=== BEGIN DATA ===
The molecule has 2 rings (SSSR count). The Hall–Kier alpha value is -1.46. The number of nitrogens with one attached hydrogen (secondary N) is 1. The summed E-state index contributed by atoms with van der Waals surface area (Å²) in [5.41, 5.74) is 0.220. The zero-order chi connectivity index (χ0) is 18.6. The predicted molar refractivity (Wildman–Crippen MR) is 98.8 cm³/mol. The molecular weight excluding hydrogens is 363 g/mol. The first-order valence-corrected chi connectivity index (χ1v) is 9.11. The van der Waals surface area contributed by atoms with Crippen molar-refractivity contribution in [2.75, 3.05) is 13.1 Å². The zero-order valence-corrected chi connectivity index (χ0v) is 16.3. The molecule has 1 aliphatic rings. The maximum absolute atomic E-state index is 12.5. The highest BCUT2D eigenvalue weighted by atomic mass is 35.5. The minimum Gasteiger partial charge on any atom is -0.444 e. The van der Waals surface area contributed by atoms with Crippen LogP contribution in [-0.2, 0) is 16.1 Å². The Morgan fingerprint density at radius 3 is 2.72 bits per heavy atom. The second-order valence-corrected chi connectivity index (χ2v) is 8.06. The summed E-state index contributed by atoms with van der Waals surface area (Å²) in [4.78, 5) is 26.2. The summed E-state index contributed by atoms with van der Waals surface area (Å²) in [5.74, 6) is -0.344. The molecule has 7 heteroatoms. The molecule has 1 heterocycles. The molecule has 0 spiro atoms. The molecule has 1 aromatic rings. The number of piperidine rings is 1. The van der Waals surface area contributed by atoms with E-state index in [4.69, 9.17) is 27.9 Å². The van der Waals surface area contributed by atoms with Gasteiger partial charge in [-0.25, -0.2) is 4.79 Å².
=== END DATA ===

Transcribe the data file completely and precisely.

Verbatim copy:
The molecule has 2 rings (SSSR count). The Hall–Kier alpha value is -1.46. The number of nitrogens with one attached hydrogen (secondary N) is 1. The summed E-state index contributed by atoms with van der Waals surface area (Å²) in [5.41, 5.74) is 0.220. The zero-order chi connectivity index (χ0) is 18.6. The predicted molar refractivity (Wildman–Crippen MR) is 98.8 cm³/mol. The molecular weight excluding hydrogens is 363 g/mol. The first-order valence-corrected chi connectivity index (χ1v) is 9.11. The van der Waals surface area contributed by atoms with Crippen molar-refractivity contribution in [2.75, 3.05) is 13.1 Å². The zero-order valence-corrected chi connectivity index (χ0v) is 16.3. The molecule has 1 aliphatic rings. The maximum absolute atomic E-state index is 12.5. The highest BCUT2D eigenvalue weighted by atomic mass is 35.5. The minimum Gasteiger partial charge on any atom is -0.444 e. The van der Waals surface area contributed by atoms with Crippen LogP contribution in [-0.2, 0) is 16.1 Å². The Morgan fingerprint density at radius 3 is 2.72 bits per heavy atom. The second-order valence-corrected chi connectivity index (χ2v) is 8.06. The summed E-state index contributed by atoms with van der Waals surface area (Å²) in [4.78, 5) is 26.2. The summed E-state index contributed by atoms with van der Waals surface area (Å²) in [5.74, 6) is -0.344. The molecule has 7 heteroatoms. The molecule has 1 heterocycles. The molecule has 0 spiro atoms. The molecule has 1 aromatic rings. The number of piperidine rings is 1. The van der Waals surface area contributed by atoms with E-state index in [4.69, 9.17) is 27.9 Å². The van der Waals surface area contributed by atoms with Gasteiger partial charge in [-0.25, -0.2) is 4.79 Å².